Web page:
Saks Fifth Avenue confirms data of high-net-worth individuals was exposed online

Victims included employees of NASA, IRS, homeland security and other government agencies

Share on FacebookShare on Google+Tweet about this on TwitterShare on LinkedInEmail this to someonePrint this page

Here’s yet anoth­er reminder that you should always have some “burn­er” email address accounts handy for inter­ac­tions with e-com­merce web­sites.

I’ve con­firmed that shop­pers at Saks Fifth Avenue who had asked the firm for noti­fi­ca­tions when sold-out items were avail­able had their per­son­al infor­ma­tion exposed by the firm.

Bob Sul­li­van, jour­nal­ist and one of the found­ing mem­bers of msnbc.com

Some 80,000 email address­es and/or phone num­bers were exposed, along with oth­er per­son­al nuggets—hints at where the vic­tims worked, and what items they ordered, for exam­ple.

Relat­ed video: Iden­ti­ty thieves tar­get high-net-worth indi­vid­u­als

The data was shared with me last week­end by Bill Ded­man at PowerReporting.com.  It was vis­i­ble to the pub­lic dur­ing much of the week­end, but appeared to be removed from pub­lic view by Sun­day, March 19.

High-val­ue infor­ma­tion leaked

While the leak did not include pay­ment infor­ma­tion, a list of devot­ed Saks shop­pers would be a use­ful tool for would-be hack­ers and ID thieves. Pre­sum­ably, most would be high-net-worth indi­vid­u­als, and all of them would be wait­ing for an email from Saks with good news about a want­ed item—ideal for a phish­ing scam.

The list also poten­tial­ly could be embar­rass­ing for some. There are 90 .gov emails list­ed, for exam­ple, sug­gest­ing gov­ern­ment work­ers might be shop­ping while at work—or at least using tax­pay­er-sup­port­ed com­put­ers for per­son­al affairs.

NIH, IRS, USAID, NASA, and FERC domains were all spot­ted on the list. Sev­er­al New York City school domains also were on the list. And at least one DHS email also was spot­ted, which rais­es the addi­tion­al risk of com­pro­mis­ing some­one work­ing in home­land secu­ri­ty, then using that attack to gain oth­er sen­si­tive priv­i­leges.

SKUs for wait-list­ed items also were includ­ed, mean­ing some­one could look up the dress, shoes or even lin­gerie that cus­tomers were hop­ing to buy from Saks.

Keep spare account for pur­chas­es

At a bare min­i­mum, bet­ter dig­i­tal hygiene (a spare Gmail account) would pre­vent such users from hav­ing poten­tial­ly embar­rass­ing con­ver­sa­tions with their boss­es.

For its part, Saks acknowl­edged the leak and said the prob­lem that caused it has been fixed. It con­firmed that the emails includ­ed cus­tomers who had signed up for “wait­ing list” noti­fi­ca­tions, and a few oth­er less com­mon cir­cum­stances. The firm’s gen­er­al mail­ing list was not impact­ed.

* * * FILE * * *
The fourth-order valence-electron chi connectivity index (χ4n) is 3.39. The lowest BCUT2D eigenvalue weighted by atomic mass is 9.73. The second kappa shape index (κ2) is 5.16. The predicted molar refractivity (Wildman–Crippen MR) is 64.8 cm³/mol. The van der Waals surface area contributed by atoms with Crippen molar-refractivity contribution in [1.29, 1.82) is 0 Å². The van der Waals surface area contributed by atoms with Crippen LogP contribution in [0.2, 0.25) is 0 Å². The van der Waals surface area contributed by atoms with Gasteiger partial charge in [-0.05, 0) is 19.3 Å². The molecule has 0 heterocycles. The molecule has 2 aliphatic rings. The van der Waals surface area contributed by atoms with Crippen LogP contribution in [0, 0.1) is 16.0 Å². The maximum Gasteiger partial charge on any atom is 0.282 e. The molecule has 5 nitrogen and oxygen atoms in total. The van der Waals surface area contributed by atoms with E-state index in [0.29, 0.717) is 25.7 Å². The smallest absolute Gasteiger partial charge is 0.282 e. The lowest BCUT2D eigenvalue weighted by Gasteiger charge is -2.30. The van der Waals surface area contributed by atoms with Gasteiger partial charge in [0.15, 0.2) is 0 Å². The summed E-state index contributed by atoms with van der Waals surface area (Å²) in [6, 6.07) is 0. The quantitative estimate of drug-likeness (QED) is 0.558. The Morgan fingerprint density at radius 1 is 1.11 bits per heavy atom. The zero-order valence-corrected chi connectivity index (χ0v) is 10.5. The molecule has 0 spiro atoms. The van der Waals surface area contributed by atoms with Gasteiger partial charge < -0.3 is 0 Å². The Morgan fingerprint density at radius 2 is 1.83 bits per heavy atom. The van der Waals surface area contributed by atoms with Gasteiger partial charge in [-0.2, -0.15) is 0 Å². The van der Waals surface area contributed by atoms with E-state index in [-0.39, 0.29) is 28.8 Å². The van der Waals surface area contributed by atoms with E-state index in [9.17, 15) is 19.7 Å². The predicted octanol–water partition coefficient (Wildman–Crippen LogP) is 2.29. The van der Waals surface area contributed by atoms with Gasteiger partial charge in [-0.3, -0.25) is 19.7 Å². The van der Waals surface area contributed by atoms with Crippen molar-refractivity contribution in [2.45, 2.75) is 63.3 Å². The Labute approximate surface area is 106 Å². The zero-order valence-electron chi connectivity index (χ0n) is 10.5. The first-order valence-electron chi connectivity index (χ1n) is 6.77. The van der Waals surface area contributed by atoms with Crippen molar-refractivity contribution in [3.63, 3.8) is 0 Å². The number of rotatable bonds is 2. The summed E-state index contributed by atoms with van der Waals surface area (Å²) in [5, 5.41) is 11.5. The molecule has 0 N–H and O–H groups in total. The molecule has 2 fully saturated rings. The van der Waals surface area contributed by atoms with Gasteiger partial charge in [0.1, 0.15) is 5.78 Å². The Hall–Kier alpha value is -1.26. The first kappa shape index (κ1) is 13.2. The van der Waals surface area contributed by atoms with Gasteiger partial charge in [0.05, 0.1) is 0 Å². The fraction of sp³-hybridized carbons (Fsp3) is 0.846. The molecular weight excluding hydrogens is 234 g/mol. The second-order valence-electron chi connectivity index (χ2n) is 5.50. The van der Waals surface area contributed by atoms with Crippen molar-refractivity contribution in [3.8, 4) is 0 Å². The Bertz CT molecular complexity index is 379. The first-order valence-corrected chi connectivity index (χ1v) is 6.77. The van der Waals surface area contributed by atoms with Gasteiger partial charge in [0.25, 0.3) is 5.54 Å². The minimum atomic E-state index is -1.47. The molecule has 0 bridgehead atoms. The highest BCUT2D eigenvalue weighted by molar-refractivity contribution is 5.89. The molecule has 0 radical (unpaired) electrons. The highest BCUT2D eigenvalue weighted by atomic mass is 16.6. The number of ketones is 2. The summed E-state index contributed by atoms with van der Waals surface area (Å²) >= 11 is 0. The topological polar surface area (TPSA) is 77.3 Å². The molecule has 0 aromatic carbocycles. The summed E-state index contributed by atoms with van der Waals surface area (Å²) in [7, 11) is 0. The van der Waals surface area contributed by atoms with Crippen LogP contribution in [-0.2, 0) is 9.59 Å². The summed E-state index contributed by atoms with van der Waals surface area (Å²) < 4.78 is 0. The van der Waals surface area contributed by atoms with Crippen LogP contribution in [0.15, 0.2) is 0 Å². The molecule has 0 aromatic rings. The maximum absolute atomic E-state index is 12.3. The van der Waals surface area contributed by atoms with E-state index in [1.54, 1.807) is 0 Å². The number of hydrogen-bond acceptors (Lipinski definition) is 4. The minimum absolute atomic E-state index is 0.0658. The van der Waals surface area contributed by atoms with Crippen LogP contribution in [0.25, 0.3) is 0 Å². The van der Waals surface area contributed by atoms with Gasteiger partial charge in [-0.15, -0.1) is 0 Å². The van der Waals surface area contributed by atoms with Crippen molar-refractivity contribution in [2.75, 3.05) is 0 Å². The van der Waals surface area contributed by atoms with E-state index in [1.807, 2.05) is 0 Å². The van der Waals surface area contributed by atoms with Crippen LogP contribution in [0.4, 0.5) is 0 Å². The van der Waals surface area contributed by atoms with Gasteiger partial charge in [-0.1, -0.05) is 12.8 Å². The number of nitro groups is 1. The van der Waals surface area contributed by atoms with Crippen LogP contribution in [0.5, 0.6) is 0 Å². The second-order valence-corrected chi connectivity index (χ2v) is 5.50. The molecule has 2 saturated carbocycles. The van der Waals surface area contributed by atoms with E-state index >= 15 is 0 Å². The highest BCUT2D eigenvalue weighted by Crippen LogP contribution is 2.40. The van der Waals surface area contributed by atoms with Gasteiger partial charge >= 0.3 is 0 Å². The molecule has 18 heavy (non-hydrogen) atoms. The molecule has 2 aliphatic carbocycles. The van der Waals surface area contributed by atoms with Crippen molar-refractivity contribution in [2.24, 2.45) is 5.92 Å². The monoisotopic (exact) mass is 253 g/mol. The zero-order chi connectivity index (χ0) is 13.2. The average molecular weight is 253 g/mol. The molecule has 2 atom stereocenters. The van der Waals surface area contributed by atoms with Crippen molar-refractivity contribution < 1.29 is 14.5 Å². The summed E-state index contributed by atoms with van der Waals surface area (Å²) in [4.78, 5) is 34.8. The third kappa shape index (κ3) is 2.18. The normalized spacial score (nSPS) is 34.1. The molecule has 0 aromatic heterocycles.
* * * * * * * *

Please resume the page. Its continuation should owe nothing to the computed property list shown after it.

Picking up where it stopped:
We take this mat­ter seri­ous­ly,” Saks said in a state­ment to me. “We want to reas­sure our cus­tomers that no cred­it, pay­ment or pass­word infor­ma­tion was ever exposed. The secu­ri­ty of our cus­tomers is of utmost pri­or­i­ty, and we are mov­ing quick­ly and aggres­sive­ly to resolve the sit­u­a­tion, which is lim­it­ed to a low, sin­gle-dig­it per­cent­age of email address­es. We have resolved any issue relat­ed to cus­tomer phone num­bers, which was an even small­er per­cent.”

It was unclear if Saks used a third-par­ty firm to main­tain the wait­ing list email data­bas­es; many retail­ers offer sim­i­lar wait-list fea­tures.

No wide­spread fraud at this time

There is no indi­ca­tion peo­ple on the list have been vic­tims of a fraud. It’s like­ly that the tool used to set up wait­ing list noti­fi­ca­tions was sim­ply mis­con­fig­ured and the dis­cov­ery was made by a white-hat hack­er, who passed it along to Ded­man.

Still, Saks cus­tomers should use extra skep­ti­cism when open­ing emails for quite some time—from Saks, or from any­one else. It would be easy to con­struct a very tempt­ing email that said, “Caitlin: The dress you want­ed is now in stock! We could call you at 646 -XXX-XXX or sim­ply click here to order.”

And every­one read­ing this sto­ry should have a free, spare email address that they use for such inter­ac­tions with e-com­merce firms—an address that wouldn’t put you at great risk if it were hacked some day, or over­run with spam.

More relat­ed sto­ries:
High net-worth clients tar­get­ed in Mor­gan Stan­ley breach
Hol­i­day pat­tern: high-end retail­ers inten­sive­ly track web users


Posted in Data Privacy, Data Security, Featured Story